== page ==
Merger Notification Requirements

1. Is there a mandatory merger notification regime?

Under the Law on the Protection of Competition (the "LPC") (effective as of 2 December 2008) concentrations are subject to mandatory prior notification and approval by the Commission for Protection of Competition (the "Commission") provided that the jurisdictional threshold (see answer to question 4 below) has been met.

2. Is there a voluntary merger notification mechanism, and if so, what advantages does it offer?

Filing is mandatory. There are neither exemptions from filing nor simplified notifications or fast-track proceedings.

Covered Transactions

3. If there is a mandatory notification system, what types of transactions are caught?

The LPC applies to the following types of transactions:

  •  mergers of two or more independent companies;
  •  acquisitions of control over a company by persons who already control one or more other companies; and
  •  creation of a full-function joint venture company.

Please note the following issues in relation to the concept of control:

  •  the control does not need to be exercised, rather the possibility itself is a marker;
  •  that acquisition of a minority shareholding may also fall within the scope of Bulgaria's merger control regime, if the minority shareholding entitles the shareholder to exercise decisive influence over the target company, e.g. by way of veto rights over the strategic commercial behaviour of the target company;
  •  control may be acquired also by execution of a long-term agreement (not less than 3 years), setting forth appointment of management bodies, particular voting, quorum and policies.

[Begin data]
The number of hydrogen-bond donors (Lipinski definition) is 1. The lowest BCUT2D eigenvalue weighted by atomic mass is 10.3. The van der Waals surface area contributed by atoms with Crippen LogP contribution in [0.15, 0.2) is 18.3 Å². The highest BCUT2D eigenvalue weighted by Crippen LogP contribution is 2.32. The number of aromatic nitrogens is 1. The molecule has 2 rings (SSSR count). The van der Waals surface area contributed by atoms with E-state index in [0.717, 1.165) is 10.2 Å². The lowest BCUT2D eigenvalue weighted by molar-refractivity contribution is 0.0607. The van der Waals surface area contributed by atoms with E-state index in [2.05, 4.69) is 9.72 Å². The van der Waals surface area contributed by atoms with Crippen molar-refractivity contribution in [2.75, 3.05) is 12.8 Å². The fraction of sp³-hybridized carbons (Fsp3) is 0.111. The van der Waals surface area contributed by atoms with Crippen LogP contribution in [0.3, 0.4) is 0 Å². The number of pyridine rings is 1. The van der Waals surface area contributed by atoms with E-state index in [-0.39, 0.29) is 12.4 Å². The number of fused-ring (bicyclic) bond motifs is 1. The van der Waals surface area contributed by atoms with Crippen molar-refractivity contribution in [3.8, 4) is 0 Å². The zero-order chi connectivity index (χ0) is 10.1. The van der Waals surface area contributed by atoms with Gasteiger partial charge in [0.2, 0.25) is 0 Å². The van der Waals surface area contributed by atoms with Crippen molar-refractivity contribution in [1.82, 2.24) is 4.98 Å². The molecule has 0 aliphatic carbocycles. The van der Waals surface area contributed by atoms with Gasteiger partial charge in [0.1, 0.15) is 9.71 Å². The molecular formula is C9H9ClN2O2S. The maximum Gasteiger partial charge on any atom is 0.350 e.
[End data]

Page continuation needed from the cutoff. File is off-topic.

The following are not considered as concentrations subject to the notification regime:

  •  portfolio investments made by banks, non-banking financial institutions and insurance companies, provided that those institutions do not exercise their voting rights to influence the competitive behaviour of the company, and only if the investment has been made with a view of preparing the disposal of the equity interest within one year of the date of acquisition;
  •  exercise of control by a trustee or liquidator of a company; and
  •  exercise of control by a financial holding company with the sole purpose of maintaining the full value of the investment in the subsidiary.

The LPC treats as a concentration the creation of a joint venture performing on a lasting basis all the functions of an autonomous economic entity. Accordingly, a concentration will be considered as present if the establishment of a joint venture leads to long-lasting changes in the structure of the controlling undertakings – that is, the parent companies should transfer to the joint venture the whole activity related to, or respectively retain only a minimal presence on the relevant market.

A joint venture is not full-function where it does not operate independently from its parent companies and/or it is established to carry out a particular function supporting the business of its parent companies without independent access to the market. Generally, the creation of such joint venture presupposes non-existence of long-lasting changes in the structure of the parent companies or in their respective activities on the relevant market and therefore is not treated as a concentration.

Download >> The Pre-Merger Notification Manual 2017

Previous publisher: TerraLex Connections, August 2017

The content of this article is intended to provide a general guide to the subject matter. Specialist advice should be sought about your specific circumstances.